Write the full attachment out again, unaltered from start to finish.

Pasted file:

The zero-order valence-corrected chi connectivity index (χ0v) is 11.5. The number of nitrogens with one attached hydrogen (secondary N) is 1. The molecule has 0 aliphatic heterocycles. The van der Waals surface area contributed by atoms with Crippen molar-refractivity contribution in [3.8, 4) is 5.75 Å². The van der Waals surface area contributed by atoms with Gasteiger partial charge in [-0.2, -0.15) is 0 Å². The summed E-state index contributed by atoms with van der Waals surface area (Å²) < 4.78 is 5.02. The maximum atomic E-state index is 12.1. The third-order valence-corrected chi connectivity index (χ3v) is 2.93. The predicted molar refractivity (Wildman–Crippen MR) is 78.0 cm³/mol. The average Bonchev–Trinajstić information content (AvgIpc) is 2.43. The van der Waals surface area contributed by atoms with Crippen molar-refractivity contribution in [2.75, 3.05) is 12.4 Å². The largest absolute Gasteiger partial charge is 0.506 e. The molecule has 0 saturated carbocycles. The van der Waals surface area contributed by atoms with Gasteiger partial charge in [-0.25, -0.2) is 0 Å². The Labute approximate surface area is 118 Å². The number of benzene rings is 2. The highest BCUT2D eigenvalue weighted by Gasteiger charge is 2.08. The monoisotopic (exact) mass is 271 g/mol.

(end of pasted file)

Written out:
The zero-order valence-corrected chi connectivity index (χ0v) is 11.5. The number of nitrogens with one attached hydrogen (secondary N) is 1. The molecule has 0 aliphatic heterocycles. The van der Waals surface area contributed by atoms with Crippen molar-refractivity contribution in [3.8, 4) is 5.75 Å². The van der Waals surface area contributed by atoms with Gasteiger partial charge in [-0.2, -0.15) is 0 Å². The summed E-state index contributed by atoms with van der Waals surface area (Å²) < 4.78 is 5.02. The maximum atomic E-state index is 12.1. The third-order valence-corrected chi connectivity index (χ3v) is 2.93. The predicted molar refractivity (Wildman–Crippen MR) is 78.0 cm³/mol. The average Bonchev–Trinajstić information content (AvgIpc) is 2.43. The van der Waals surface area contributed by atoms with Crippen molar-refractivity contribution in [2.75, 3.05) is 12.4 Å². The largest absolute Gasteiger partial charge is 0.506 e. The molecule has 0 saturated carbocycles. The van der Waals surface area contributed by atoms with Gasteiger partial charge in [-0.25, -0.2) is 0 Å². The Labute approximate surface area is 118 Å². The number of benzene rings is 2. The highest BCUT2D eigenvalue weighted by Gasteiger charge is 2.08. The monoisotopic (exact) mass is 271 g/mol.